After 8-years in development limbo, the long-awaited adaptation of the popular horror franchise “Five Nights at Freddy’s” is finally here. Courtesy of Blumhouse, the beloved video games by Scott Cawthon come to life on the big screen with big stars like Josh Hutcherson and Matthew Lillard.
I must admit right off the bat that I have only ever played two of the 10 mainline “FNAF” games. However, I have kept pretty up to date with the ever-sprawling lore (shoutout to LS Mark on YouTube for having the best and most compact summary of the lore). So, seeing the early reviews being divisive to say the least, I was cautiously optimistic.
I need to preface that I do not believe in the philosophy that movies made for the fans can only be good for the fans. Look at “Spider-Verse” for example, it is filled with tons of easter eggs and references for die-hard Spider-Man fans, but still delivered a story and character casual viewers could latch on to. However, I think that is where “Five Nights at Freddy’s” falters.
The film’s greatest strength truly lies with its title characters. The fully animatronic Freddy, Bonnie, Chica and Foxy are incredibly entertaining to see so accurately brought to life on screen. Jim Henson’s Creature Shop really outdid themselves as they ripped the designs straight from the first video game installment. Every scene set inside the pizzeria is automatically made much more entertaining knowing those hulking metal masses are lurking around.
I also have to give a shout to Matthew Lillard as Steve Raglan. While I was incredibly disappointed to learn that Lillard was only in the movie for what ultimately amounts to 10 minutes of screentime, he owns every second of it.
Unfortunately, the rest of the characters are where the film begins to talespin out of control. Hutcherson is quite literally asleep at the wheel for most of the movie. And while the chemistry between him and young actress Piper Rubio is convincing enough, he just seems bored throughout. I also feel bad for “YOU” actress Elizabeth Lail who plays Vanessa. The performance itself is not terrible, but the character is just horribly written and made certain scenes a drag to get through.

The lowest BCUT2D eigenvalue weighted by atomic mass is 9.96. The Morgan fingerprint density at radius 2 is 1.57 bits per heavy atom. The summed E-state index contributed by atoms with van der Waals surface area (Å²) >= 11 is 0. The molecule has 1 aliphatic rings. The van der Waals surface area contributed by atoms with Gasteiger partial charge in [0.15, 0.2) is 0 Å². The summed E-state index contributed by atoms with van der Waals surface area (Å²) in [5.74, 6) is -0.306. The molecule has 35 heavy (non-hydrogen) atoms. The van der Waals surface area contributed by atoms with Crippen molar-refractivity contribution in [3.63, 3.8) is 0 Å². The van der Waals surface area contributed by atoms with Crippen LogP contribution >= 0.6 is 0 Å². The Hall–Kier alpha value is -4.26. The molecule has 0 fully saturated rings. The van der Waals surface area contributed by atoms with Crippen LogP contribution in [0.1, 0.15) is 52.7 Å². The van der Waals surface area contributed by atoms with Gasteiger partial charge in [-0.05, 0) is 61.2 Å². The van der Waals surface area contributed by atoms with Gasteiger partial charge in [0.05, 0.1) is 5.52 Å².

I think another major fault of the movie is the PG-13 rating. While the “FNAF” fanbase is mostly on the younger side, there is still a sizeable majority that are of drinking age. After all, the first game is almost 10 years old. The rating greatly holds back the scare factor the film was trying to go for. Every kill is done off screen with little to no blood. Even the scene that many long-time fans have been waiting to see brought to life is pretty underwhelming.
I will not deny that I had a fun time with “Five Nights at Freddy's,” but I feel for most casual moviegoers the film does little to make them want to seek out the source material. Whenever the iconic animatronics are on-screen the movie jumps out significantly in entertainment value and there are plenty of fun nods for the fans. However, references can only make a movie go so far. I do not think anyone will regret watching this movie, but I cannot say it is going to leave a massive impact when all is said and done.
“Five Nights at Freddy’s” is currently streaming on Peacock and in theaters.